In Taos County anything billiards related is pretty much handled by Stephen Montoya.

Any bar with a sufficient amount of felted tables or at least one table of a high enough grade will feature a tournament he organizes. There is one on Mondays at the Alley Cantina in the Taos Historic District. There is one on Sundays at the Midtown Market & Lounge in Arroyo Hondo.

The one that occupies a majority of Montoya’s time as the unofficial Pool President of Taos is the Amigos 8 Ball Pool League — where matches occur concurrently on Thursdays at 7 p.m. at three classic quintessential dive bars: Don Carlos Lounge, the Eagles Club (Fraternal Order of Eagles) and Midtown.

Don Carlos Lounge is considered (by some) to be the mecca of pool in Taos. Its sign, which can be seen from Paseo del Cañon, claims it's the “best pool hall in town." It's also where the pool league got its start.

The league’s been in existence for over 20 years; Montoya’s been at its helm for the past three. Unfortunately, the longtime owner and operator of the Don Carlos, George C. Trujillo, passed away in November. His wife Isabel Trujillo, son George R. and daughter Kathy T. Romero, are still an essential part of the bar's experience. The lounge remains the definitive spot for league games.

Listed as Montoya’s occupations are certified showboater at Mariachi Teotihuacán and world’s okayest bartender. These credentials have served him well in the pool league, where his affable demeanor set the tone for a friendly and inviting league. On the league newsletter/standings sheet they welcomed newcomer Joanna to the league and made note that she also had an 8-ball break. 

At the bar, while waiting with other players for their turn to play, Montoya pulls out a hefty black “bad decisions” token chip, which features a swiveling middle for taking the guesswork out of a night’s outing; on one side is a “yeah,” on the other “maybe.” Currently his team, the “Lucky Bastards,” sits atop the team standings with 44 wins to 31 losses. Individually he leads the league with 13 wins to 2 losses. He’d like to pass on the deeper understanding of pool to a youth league.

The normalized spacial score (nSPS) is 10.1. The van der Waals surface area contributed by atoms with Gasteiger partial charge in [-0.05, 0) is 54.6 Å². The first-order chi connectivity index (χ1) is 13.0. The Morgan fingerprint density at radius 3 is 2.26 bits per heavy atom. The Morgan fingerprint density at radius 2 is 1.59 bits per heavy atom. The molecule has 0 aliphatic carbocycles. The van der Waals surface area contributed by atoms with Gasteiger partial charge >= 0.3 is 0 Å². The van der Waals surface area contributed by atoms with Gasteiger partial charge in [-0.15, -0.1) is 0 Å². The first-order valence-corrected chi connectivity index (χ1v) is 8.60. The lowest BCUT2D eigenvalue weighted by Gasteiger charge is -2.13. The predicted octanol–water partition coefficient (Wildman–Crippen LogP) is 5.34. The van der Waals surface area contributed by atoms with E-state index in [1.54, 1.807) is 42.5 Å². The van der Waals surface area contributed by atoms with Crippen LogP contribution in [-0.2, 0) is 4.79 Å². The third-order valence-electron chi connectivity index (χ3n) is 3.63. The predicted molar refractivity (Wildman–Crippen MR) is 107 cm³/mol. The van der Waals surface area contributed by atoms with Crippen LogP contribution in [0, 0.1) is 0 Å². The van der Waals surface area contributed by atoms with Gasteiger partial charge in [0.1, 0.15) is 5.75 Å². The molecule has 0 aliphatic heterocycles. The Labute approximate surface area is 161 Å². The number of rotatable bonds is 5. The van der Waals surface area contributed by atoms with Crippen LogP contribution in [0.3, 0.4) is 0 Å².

“You have the left side of the brain sitting there doing your angles and geometry for the English (striking the ball off-center for a desired spin to overcome obstacles or for certain shots)," he says. "Then you have your right side brain, which plays a lot of the strategy, the chess game (the order of the balls you decide to shoot first and the manner in which you leave yourself a make-able shot on your next shot). But then you really get the the right brain involved with the whole mechanics of your stroke.” 

“The mechanics of your stroke is the most important part of pool, and it's the easiest thing to actually teach, but it's the hardest thing to do consistently. With just the [right] amount of inflection — you can hit the cue ball in the exact same spot at the exact same angle with the exact same force. But, depending on how how tight or loose your bridge is or how tight or loose you're holding it in the back, will completely affect how that cueball reacts to it”

Teaching the cue sports fundamentals to the next generation of pool players can possibly go a long way in terms of professional outlook, much like another not-so-quite-athletic and alcohol-friendly sport, bowling, has done for those who take it seriously enough. Montoya shares this sentiment, and he would like to change the perception around the sport.

“There’s actually an organization that helps start up youth leagues because it's a great game and they're trying to end the stigma that it's all just playing in bars getting drunk. But when you see the pros playing, it's kind of like bowling, they offer huge scholarships in certain places for bowling.”

One kind of perception won’t change. Pool will never not be cool.

From its origins among the French nobility to its associations with slick pool hustlers in a smoke-filled pool hall, there’s a strong stylistic element to the game. From one of the league games an older gentleman could be seen with combed back silvery hair holding a cue waiting for his opponent to miss. One of the teams embraces their heritage by calling themselves Los Chicanos. Their tongue-in-cheek motto printed on their white and black shirts is “I’m here to break your balls."

Lining up his shot, another league player was wearing a hipster ensemble: a thick flannel shirt, one of those newsboy style wool caps, Frontier Classics pants held upright by suspenders, and a pair of Diesel sunglasses. Another player wore more muted garb executed sharply: well-fitted Wrangler jeans, a tucked-in plaid shirt, spiffy brown boots without any notable scuffs, and a clean Chevron type mustache. 

For one of the league nights at the Eagles Club, Alley Cantina’s Shiloh (no last name provided) breezed through the competition, winning all five of his matches. In one of them, he was behind on the 8-ball, still needing to pocket four balls spaced far apart, and the 8-ball was somewhat blocked by the opposing player's remaining ball. He’d have to make the four shots and then leave the cue ball in a specific portion of the table, which he did. Game over. 

Toward closing time at Eagles Club, one of the patrons, wearing a grey suede cowboy hat and blue leather shoes, started stripteasing to Nine Inch Nail’s “Closer,” at which point it started to rain dollar bills. 

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